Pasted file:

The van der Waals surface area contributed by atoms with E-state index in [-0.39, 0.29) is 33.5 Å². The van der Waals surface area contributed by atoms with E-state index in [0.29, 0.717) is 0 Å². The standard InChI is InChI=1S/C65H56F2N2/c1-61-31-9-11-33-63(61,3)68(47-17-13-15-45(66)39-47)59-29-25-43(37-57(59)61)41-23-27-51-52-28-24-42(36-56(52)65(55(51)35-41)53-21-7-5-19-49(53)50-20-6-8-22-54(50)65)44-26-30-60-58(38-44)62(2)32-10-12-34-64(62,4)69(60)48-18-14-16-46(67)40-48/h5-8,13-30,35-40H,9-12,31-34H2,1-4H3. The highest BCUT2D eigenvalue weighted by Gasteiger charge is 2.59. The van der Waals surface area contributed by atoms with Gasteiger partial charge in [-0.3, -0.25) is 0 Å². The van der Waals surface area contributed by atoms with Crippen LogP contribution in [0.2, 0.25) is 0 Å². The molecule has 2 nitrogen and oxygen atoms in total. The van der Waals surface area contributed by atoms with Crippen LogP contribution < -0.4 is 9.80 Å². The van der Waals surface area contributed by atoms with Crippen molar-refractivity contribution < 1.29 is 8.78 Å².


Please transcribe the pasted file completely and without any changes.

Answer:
The van der Waals surface area contributed by atoms with E-state index in [-0.39, 0.29) is 33.5 Å². The van der Waals surface area contributed by atoms with E-state index in [0.29, 0.717) is 0 Å². The standard InChI is InChI=1S/C65H56F2N2/c1-61-31-9-11-33-63(61,3)68(47-17-13-15-45(66)39-47)59-29-25-43(37-57(59)61)41-23-27-51-52-28-24-42(36-56(52)65(55(51)35-41)53-21-7-5-19-49(53)50-20-6-8-22-54(50)65)44-26-30-60-58(38-44)62(2)32-10-12-34-64(62,4)69(60)48-18-14-16-46(67)40-48/h5-8,13-30,35-40H,9-12,31-34H2,1-4H3. The highest BCUT2D eigenvalue weighted by Gasteiger charge is 2.59. The van der Waals surface area contributed by atoms with Gasteiger partial charge in [-0.3, -0.25) is 0 Å². The van der Waals surface area contributed by atoms with Crippen LogP contribution in [0.2, 0.25) is 0 Å². The molecule has 2 nitrogen and oxygen atoms in total. The van der Waals surface area contributed by atoms with Crippen LogP contribution < -0.4 is 9.80 Å². The van der Waals surface area contributed by atoms with Crippen molar-refractivity contribution < 1.29 is 8.78 Å².